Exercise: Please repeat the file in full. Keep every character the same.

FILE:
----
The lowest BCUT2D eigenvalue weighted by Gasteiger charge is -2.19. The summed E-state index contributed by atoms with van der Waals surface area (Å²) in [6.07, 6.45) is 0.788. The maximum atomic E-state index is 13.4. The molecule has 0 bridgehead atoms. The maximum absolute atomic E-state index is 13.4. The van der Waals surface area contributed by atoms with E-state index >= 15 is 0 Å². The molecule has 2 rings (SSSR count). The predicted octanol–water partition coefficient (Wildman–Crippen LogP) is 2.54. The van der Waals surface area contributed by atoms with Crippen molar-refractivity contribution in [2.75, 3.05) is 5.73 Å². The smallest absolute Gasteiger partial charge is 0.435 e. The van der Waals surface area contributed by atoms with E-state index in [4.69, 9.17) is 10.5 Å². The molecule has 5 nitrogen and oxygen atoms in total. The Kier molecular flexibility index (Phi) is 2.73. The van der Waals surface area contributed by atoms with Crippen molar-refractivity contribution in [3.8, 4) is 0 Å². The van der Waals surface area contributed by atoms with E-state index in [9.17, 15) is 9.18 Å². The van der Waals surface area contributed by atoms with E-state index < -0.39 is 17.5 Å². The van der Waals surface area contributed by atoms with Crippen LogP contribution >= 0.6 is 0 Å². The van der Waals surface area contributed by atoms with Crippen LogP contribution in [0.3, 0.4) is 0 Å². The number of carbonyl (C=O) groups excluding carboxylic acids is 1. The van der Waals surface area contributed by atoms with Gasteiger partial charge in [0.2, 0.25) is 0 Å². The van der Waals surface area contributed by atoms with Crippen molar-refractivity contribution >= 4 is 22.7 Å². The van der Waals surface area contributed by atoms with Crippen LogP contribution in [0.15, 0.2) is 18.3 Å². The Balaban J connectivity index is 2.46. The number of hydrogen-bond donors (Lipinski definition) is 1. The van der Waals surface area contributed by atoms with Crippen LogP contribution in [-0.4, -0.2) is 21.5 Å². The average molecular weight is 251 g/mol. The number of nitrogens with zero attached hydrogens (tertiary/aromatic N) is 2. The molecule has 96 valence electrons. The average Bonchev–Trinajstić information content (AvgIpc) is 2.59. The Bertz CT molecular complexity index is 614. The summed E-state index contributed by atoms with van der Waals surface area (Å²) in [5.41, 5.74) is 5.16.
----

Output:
The lowest BCUT2D eigenvalue weighted by Gasteiger charge is -2.19. The summed E-state index contributed by atoms with van der Waals surface area (Å²) in [6.07, 6.45) is 0.788. The maximum atomic E-state index is 13.4. The molecule has 0 bridgehead atoms. The maximum absolute atomic E-state index is 13.4. The van der Waals surface area contributed by atoms with E-state index >= 15 is 0 Å². The molecule has 2 rings (SSSR count). The predicted octanol–water partition coefficient (Wildman–Crippen LogP) is 2.54. The van der Waals surface area contributed by atoms with Crippen molar-refractivity contribution in [2.75, 3.05) is 5.73 Å². The smallest absolute Gasteiger partial charge is 0.435 e. The van der Waals surface area contributed by atoms with E-state index in [4.69, 9.17) is 10.5 Å². The molecule has 5 nitrogen and oxygen atoms in total. The Kier molecular flexibility index (Phi) is 2.73. The van der Waals surface area contributed by atoms with Crippen molar-refractivity contribution in [3.8, 4) is 0 Å². The van der Waals surface area contributed by atoms with E-state index in [9.17, 15) is 9.18 Å². The van der Waals surface area contributed by atoms with E-state index < -0.39 is 17.5 Å². The van der Waals surface area contributed by atoms with Crippen LogP contribution >= 0.6 is 0 Å². The van der Waals surface area contributed by atoms with Crippen LogP contribution in [0.3, 0.4) is 0 Å². The number of carbonyl (C=O) groups excluding carboxylic acids is 1. The van der Waals surface area contributed by atoms with Gasteiger partial charge in [0.2, 0.25) is 0 Å². The van der Waals surface area contributed by atoms with Crippen molar-refractivity contribution >= 4 is 22.7 Å². The van der Waals surface area contributed by atoms with Crippen LogP contribution in [0.15, 0.2) is 18.3 Å². The Balaban J connectivity index is 2.46. The number of hydrogen-bond donors (Lipinski definition) is 1. The van der Waals surface area contributed by atoms with Crippen LogP contribution in [-0.4, -0.2) is 21.5 Å². The average molecular weight is 251 g/mol. The number of nitrogens with zero attached hydrogens (tertiary/aromatic N) is 2. The molecule has 96 valence electrons. The average Bonchev–Trinajstić information content (AvgIpc) is 2.59. The Bertz CT molecular complexity index is 614. The summed E-state index contributed by atoms with van der Waals surface area (Å²) in [5.41, 5.74) is 5.16.